Singer and pianist Norah Jones took the music world by storm in 2002 with her soft, sultry vocals and understated playing style. She has since proven that her extraordinary debut was no accident: An ever evolving artist who is unafraid of leaving her comfort zone, Jones builds a buoyant pop sensibility and soft spot for country upon her already solid foundation in jazz training. The songstress recently added actress to her resume with a starring role on the silver screen.
Geethali Norah Jones Shankar was born in New York City in 1979, but grew up in Texas. The daughter of famed sitarist Ravi Shankar (Jones legally shortened her name when she was a teenager), Norah didn't follow the same musical path as her father, but she inherited his natural talent, nonetheless. As a student at Booker T. Washington High School for the Performing and Visual Arts in Dallas, Jones won Best Jazz Vocalist and Best Original Composition in 1996.
On the success express
In 1999, while studying jazz piano at the University of North Texas, Jones was invited to take over the summer sublet of a friend in New York. Surrounded by the country's top jazz clubs and coffeehouses, the young musician was inspired to start writing her own material.
She began performing with trip-hop outfit Wax Poetic and assembled a band of likeminded songwriters that included guitarist Jesse Harris, bassist Lee Alexander and drummer Dan Rieser. In 2000, the quartet recorded a selection of demos for Blue Note and signed with the label shortly after.
Jones spent the following year working on material for her debut, as well as playing with Charlie Hunter. In 2002, at the age of 22, she released Come Away with Me. The "jazz-informed" acoustic pop album won the singer five Grammy Awards in 2003, including Best New Artist, and went on to sell over ten million copies.
The title's proposition was, apparently, prophetic: Critics and consumers were swept up in her lush, mellow soundscape. By the time the songstress arrived at the Festival in the summer of 2002, she was an unexpected international star. Her much talked about performance was followed by a highly anticipated encore when she returned in 2003.
In 2004, Jones released her sophomore effort, Feels Like Home, which accentuated the country stylings from her debut. The album sold a million copies in the first week alone, placing Jones back on her perch at the top of the charts.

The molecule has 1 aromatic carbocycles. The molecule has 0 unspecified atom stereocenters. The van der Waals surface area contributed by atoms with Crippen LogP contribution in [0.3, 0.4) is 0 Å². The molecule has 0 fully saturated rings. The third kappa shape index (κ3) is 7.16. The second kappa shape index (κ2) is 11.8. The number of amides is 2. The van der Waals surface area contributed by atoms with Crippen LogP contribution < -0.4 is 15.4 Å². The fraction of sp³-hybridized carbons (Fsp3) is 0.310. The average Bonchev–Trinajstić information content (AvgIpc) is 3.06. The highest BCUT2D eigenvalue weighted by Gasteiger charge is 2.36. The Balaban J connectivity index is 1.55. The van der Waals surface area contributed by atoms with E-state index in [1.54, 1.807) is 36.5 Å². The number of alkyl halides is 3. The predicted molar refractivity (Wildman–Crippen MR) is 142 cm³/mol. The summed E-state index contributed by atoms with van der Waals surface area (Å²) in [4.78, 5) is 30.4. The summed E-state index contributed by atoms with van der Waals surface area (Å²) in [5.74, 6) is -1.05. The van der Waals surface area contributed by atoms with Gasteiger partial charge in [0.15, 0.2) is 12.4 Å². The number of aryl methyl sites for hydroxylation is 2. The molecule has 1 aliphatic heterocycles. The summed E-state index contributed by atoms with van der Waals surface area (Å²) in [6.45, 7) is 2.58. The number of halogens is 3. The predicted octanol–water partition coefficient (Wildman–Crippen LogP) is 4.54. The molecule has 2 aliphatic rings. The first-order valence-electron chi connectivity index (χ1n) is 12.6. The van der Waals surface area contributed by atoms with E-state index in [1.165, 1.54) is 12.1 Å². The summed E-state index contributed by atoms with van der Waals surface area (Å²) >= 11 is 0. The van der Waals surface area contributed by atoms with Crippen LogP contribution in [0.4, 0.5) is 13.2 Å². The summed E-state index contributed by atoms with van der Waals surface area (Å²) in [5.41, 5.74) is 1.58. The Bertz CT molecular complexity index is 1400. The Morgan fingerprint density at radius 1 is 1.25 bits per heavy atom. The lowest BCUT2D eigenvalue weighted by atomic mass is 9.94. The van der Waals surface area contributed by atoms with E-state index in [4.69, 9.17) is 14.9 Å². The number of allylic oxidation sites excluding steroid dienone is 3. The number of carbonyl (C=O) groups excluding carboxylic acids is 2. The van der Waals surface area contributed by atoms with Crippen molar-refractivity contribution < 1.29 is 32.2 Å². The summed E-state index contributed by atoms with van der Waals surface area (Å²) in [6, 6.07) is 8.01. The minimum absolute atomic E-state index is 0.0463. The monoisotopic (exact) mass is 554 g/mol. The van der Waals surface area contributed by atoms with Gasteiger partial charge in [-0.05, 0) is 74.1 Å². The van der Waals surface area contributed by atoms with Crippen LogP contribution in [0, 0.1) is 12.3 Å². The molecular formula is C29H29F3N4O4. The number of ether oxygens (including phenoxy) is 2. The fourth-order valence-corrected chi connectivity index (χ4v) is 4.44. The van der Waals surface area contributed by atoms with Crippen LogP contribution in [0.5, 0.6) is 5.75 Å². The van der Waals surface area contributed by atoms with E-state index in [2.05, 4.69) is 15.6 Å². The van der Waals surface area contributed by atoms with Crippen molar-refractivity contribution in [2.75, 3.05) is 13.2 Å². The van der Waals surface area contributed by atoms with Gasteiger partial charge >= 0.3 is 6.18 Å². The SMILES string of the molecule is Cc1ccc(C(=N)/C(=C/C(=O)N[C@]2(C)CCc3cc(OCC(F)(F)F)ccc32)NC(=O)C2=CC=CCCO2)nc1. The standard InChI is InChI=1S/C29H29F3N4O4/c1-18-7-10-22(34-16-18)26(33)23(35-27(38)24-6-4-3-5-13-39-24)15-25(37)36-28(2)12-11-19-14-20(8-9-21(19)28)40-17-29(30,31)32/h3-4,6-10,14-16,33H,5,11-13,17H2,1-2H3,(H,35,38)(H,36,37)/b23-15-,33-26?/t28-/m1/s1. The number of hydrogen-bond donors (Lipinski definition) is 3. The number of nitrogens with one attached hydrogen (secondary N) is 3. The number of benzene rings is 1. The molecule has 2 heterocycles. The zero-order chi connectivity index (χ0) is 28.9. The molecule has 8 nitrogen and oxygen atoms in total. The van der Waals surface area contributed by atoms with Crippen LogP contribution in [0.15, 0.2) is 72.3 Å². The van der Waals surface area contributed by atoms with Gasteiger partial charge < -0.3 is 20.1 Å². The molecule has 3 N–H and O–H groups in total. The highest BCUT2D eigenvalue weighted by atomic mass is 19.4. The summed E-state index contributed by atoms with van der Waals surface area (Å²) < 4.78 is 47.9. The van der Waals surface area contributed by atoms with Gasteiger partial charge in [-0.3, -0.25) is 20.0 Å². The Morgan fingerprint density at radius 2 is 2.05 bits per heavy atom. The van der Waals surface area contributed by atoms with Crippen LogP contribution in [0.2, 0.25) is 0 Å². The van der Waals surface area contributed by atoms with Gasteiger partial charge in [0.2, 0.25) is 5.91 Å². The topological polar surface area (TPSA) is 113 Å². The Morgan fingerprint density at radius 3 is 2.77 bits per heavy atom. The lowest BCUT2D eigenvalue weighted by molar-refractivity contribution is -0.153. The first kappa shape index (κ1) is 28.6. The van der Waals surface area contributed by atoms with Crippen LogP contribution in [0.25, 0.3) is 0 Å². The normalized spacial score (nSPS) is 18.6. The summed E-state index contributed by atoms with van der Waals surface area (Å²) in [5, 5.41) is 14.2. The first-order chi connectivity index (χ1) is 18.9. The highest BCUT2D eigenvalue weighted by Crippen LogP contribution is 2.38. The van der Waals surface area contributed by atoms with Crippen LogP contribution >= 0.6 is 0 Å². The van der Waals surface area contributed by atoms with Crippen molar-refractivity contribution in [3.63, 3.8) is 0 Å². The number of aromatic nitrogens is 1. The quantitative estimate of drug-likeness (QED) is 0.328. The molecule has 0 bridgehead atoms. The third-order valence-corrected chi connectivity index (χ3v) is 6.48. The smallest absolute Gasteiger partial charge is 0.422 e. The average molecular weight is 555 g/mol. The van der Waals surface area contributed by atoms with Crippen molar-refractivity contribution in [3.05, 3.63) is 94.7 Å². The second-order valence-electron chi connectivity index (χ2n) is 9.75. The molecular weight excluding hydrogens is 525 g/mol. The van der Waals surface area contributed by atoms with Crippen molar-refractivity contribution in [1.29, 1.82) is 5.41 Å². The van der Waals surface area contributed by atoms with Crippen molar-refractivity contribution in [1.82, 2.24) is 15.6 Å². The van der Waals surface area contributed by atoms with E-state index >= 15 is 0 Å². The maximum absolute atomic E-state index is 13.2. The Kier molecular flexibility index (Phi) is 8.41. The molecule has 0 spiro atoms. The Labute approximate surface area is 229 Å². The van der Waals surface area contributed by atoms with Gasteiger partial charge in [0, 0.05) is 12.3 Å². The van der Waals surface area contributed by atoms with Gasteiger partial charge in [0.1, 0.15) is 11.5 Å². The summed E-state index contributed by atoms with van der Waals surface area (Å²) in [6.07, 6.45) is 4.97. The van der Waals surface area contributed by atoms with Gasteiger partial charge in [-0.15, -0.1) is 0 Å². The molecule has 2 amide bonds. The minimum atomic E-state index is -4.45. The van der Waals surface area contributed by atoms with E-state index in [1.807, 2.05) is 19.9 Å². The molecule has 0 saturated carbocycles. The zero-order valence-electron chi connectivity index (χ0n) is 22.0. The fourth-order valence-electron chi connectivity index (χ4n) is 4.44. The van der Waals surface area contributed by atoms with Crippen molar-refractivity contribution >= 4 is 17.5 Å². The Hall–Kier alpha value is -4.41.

Broadening musical horizons
In 2003, the singer became a part of The Little Willies, a group comprised of four other musicians (including her regular collaborators Alexander and Rieser) that sporadically performs at The Living Room in New York City. The quintet released a self-titled debut, featuring classic American covers as well as original material, in 2006.
In 2007, Jones offered fans a third solo album, Not Too Late. The recording marked a departure from her previous work (due in part to the death of her producer Arif Mardin in 2006), taking on a grittier sound and containing only original compositions, all of which she wrote or co-wrote.
That same year, the singer starred in My Blueberry Nights, a film by venerated Hong Kong director Kar Wai Wong, and contributed a song to the soundtrack. The film opened the 2007 Cannes Film Festival, where it was nominated for the prestigious Palme D'Or.
In November 2009, Jones released her fourth studio album, The Fall, produced by Jacquire King and featuring collaborations with country rocker Ryan Adams and Okkervil River frontman Will Sheff, among others.
February 2012 saw the release of a second Littles Willies album, For the Good Times. Jones' fifth album, Little Broken Hearts, came out a couple of months later. Produced by Danger Mouse, whom she had met a year before when working on Italian composer Daniele Luppi's Rome project, it saw the singer-songwriter explore a darker, melancholy-tinged kind of pop music.